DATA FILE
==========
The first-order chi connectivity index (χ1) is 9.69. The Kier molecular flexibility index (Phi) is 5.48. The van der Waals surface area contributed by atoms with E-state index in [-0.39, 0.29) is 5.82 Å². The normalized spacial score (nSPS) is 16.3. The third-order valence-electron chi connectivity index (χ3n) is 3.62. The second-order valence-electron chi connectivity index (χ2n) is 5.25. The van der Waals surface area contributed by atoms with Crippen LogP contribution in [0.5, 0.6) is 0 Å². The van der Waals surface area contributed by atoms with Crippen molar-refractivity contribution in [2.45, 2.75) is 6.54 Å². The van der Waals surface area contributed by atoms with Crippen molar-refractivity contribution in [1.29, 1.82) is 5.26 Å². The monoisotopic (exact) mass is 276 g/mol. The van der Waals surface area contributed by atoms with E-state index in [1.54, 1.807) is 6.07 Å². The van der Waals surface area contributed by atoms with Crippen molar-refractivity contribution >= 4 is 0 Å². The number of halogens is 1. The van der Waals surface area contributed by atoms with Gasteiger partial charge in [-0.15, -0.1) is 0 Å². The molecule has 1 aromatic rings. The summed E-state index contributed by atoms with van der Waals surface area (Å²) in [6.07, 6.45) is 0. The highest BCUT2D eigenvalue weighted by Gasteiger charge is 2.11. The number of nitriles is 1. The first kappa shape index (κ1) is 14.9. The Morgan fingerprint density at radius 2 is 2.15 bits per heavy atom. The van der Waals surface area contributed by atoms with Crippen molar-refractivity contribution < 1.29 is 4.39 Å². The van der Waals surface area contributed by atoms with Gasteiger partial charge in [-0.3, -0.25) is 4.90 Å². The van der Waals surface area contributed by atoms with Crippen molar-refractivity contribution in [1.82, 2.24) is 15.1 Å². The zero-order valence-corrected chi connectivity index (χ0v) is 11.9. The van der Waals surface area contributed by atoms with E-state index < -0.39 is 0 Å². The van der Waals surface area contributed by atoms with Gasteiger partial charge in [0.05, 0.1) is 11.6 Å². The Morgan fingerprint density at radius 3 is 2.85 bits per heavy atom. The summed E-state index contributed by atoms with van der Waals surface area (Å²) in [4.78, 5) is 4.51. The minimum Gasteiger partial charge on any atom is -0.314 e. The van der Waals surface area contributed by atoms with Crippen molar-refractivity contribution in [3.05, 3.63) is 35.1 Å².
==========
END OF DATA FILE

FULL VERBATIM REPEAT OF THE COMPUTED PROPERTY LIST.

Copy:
The first-order chi connectivity index (χ1) is 9.69. The Kier molecular flexibility index (Phi) is 5.48. The van der Waals surface area contributed by atoms with E-state index in [-0.39, 0.29) is 5.82 Å². The normalized spacial score (nSPS) is 16.3. The third-order valence-electron chi connectivity index (χ3n) is 3.62. The second-order valence-electron chi connectivity index (χ2n) is 5.25. The van der Waals surface area contributed by atoms with Crippen LogP contribution in [0.5, 0.6) is 0 Å². The van der Waals surface area contributed by atoms with Crippen molar-refractivity contribution in [2.45, 2.75) is 6.54 Å². The van der Waals surface area contributed by atoms with Crippen molar-refractivity contribution in [1.29, 1.82) is 5.26 Å². The monoisotopic (exact) mass is 276 g/mol. The van der Waals surface area contributed by atoms with E-state index in [1.54, 1.807) is 6.07 Å². The van der Waals surface area contributed by atoms with Crippen molar-refractivity contribution >= 4 is 0 Å². The number of halogens is 1. The van der Waals surface area contributed by atoms with Gasteiger partial charge in [-0.15, -0.1) is 0 Å². The molecule has 1 aromatic rings. The summed E-state index contributed by atoms with van der Waals surface area (Å²) in [6.07, 6.45) is 0. The highest BCUT2D eigenvalue weighted by Gasteiger charge is 2.11. The number of nitriles is 1. The first kappa shape index (κ1) is 14.9. The Morgan fingerprint density at radius 2 is 2.15 bits per heavy atom. The van der Waals surface area contributed by atoms with Crippen molar-refractivity contribution < 1.29 is 4.39 Å². The van der Waals surface area contributed by atoms with Gasteiger partial charge in [-0.3, -0.25) is 4.90 Å². The van der Waals surface area contributed by atoms with Crippen molar-refractivity contribution in [1.82, 2.24) is 15.1 Å². The zero-order valence-corrected chi connectivity index (χ0v) is 11.9. The van der Waals surface area contributed by atoms with E-state index < -0.39 is 0 Å². The van der Waals surface area contributed by atoms with Gasteiger partial charge in [0.05, 0.1) is 11.6 Å². The Morgan fingerprint density at radius 3 is 2.85 bits per heavy atom. The summed E-state index contributed by atoms with van der Waals surface area (Å²) in [4.78, 5) is 4.51. The minimum Gasteiger partial charge on any atom is -0.314 e. The van der Waals surface area contributed by atoms with Crippen molar-refractivity contribution in [3.05, 3.63) is 35.1 Å².